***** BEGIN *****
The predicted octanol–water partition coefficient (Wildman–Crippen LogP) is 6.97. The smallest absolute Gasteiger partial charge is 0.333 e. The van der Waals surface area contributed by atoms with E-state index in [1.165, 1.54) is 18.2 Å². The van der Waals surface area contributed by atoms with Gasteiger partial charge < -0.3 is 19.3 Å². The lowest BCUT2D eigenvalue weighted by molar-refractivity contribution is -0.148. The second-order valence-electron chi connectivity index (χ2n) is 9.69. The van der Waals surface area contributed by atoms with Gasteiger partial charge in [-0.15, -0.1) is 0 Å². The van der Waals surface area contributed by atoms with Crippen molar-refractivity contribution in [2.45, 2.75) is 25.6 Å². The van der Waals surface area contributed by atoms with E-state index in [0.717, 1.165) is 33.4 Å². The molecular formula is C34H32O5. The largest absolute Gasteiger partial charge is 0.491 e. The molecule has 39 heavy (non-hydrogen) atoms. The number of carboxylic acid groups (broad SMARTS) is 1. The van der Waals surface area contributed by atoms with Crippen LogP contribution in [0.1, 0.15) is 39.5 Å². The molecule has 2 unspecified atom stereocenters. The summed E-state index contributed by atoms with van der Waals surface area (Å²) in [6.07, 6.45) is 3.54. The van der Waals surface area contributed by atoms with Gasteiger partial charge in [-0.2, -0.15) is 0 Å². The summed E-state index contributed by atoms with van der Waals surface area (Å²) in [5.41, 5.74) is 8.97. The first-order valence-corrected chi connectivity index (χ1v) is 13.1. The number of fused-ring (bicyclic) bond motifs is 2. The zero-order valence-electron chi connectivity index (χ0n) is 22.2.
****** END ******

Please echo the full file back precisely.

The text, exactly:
The predicted octanol–water partition coefficient (Wildman–Crippen LogP) is 6.97. The smallest absolute Gasteiger partial charge is 0.333 e. The van der Waals surface area contributed by atoms with E-state index in [1.165, 1.54) is 18.2 Å². The van der Waals surface area contributed by atoms with Gasteiger partial charge < -0.3 is 19.3 Å². The lowest BCUT2D eigenvalue weighted by molar-refractivity contribution is -0.148. The second-order valence-electron chi connectivity index (χ2n) is 9.69. The van der Waals surface area contributed by atoms with Gasteiger partial charge in [-0.15, -0.1) is 0 Å². The van der Waals surface area contributed by atoms with Crippen molar-refractivity contribution in [2.45, 2.75) is 25.6 Å². The van der Waals surface area contributed by atoms with E-state index in [0.717, 1.165) is 33.4 Å². The molecular formula is C34H32O5. The largest absolute Gasteiger partial charge is 0.491 e. The molecule has 39 heavy (non-hydrogen) atoms. The number of carboxylic acid groups (broad SMARTS) is 1. The van der Waals surface area contributed by atoms with Crippen LogP contribution in [0.1, 0.15) is 39.5 Å². The molecule has 2 unspecified atom stereocenters. The summed E-state index contributed by atoms with van der Waals surface area (Å²) in [6.07, 6.45) is 3.54. The van der Waals surface area contributed by atoms with Gasteiger partial charge in [-0.2, -0.15) is 0 Å². The summed E-state index contributed by atoms with van der Waals surface area (Å²) in [5.41, 5.74) is 8.97. The first-order valence-corrected chi connectivity index (χ1v) is 13.1. The number of fused-ring (bicyclic) bond motifs is 2. The zero-order valence-electron chi connectivity index (χ0n) is 22.2.